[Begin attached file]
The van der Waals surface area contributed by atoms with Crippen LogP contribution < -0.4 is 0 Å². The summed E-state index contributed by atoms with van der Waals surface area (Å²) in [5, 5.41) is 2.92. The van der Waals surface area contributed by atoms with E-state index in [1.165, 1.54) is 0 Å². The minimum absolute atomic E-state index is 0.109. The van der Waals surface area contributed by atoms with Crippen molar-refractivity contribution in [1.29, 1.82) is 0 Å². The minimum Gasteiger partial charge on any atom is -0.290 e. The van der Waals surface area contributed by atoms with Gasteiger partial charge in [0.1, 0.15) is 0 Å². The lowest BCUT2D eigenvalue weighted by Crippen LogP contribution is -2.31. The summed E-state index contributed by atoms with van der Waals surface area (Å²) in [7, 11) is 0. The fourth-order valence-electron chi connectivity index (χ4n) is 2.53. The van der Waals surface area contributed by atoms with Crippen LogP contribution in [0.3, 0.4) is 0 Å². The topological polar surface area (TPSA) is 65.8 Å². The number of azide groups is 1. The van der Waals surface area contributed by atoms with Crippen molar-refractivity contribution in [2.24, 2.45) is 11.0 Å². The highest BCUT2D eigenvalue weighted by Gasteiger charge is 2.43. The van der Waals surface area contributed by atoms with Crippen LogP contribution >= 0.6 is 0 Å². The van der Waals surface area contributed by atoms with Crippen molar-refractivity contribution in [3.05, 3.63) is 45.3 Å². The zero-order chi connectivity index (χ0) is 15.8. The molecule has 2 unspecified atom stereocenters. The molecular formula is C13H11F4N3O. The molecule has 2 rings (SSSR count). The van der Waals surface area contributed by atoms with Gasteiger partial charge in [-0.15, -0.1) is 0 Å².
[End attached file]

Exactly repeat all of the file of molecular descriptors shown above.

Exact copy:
The van der Waals surface area contributed by atoms with Crippen LogP contribution < -0.4 is 0 Å². The summed E-state index contributed by atoms with van der Waals surface area (Å²) in [5, 5.41) is 2.92. The van der Waals surface area contributed by atoms with E-state index in [1.165, 1.54) is 0 Å². The minimum absolute atomic E-state index is 0.109. The van der Waals surface area contributed by atoms with Crippen molar-refractivity contribution in [1.29, 1.82) is 0 Å². The minimum Gasteiger partial charge on any atom is -0.290 e. The van der Waals surface area contributed by atoms with Gasteiger partial charge in [0.1, 0.15) is 0 Å². The lowest BCUT2D eigenvalue weighted by Crippen LogP contribution is -2.31. The summed E-state index contributed by atoms with van der Waals surface area (Å²) in [7, 11) is 0. The fourth-order valence-electron chi connectivity index (χ4n) is 2.53. The van der Waals surface area contributed by atoms with Crippen LogP contribution in [0.3, 0.4) is 0 Å². The topological polar surface area (TPSA) is 65.8 Å². The number of azide groups is 1. The van der Waals surface area contributed by atoms with Crippen molar-refractivity contribution in [2.24, 2.45) is 11.0 Å². The highest BCUT2D eigenvalue weighted by Gasteiger charge is 2.43. The van der Waals surface area contributed by atoms with Crippen LogP contribution >= 0.6 is 0 Å². The van der Waals surface area contributed by atoms with Crippen molar-refractivity contribution in [3.05, 3.63) is 45.3 Å². The zero-order chi connectivity index (χ0) is 15.8. The molecule has 2 unspecified atom stereocenters. The molecular formula is C13H11F4N3O. The molecule has 2 rings (SSSR count). The van der Waals surface area contributed by atoms with Gasteiger partial charge in [-0.15, -0.1) is 0 Å².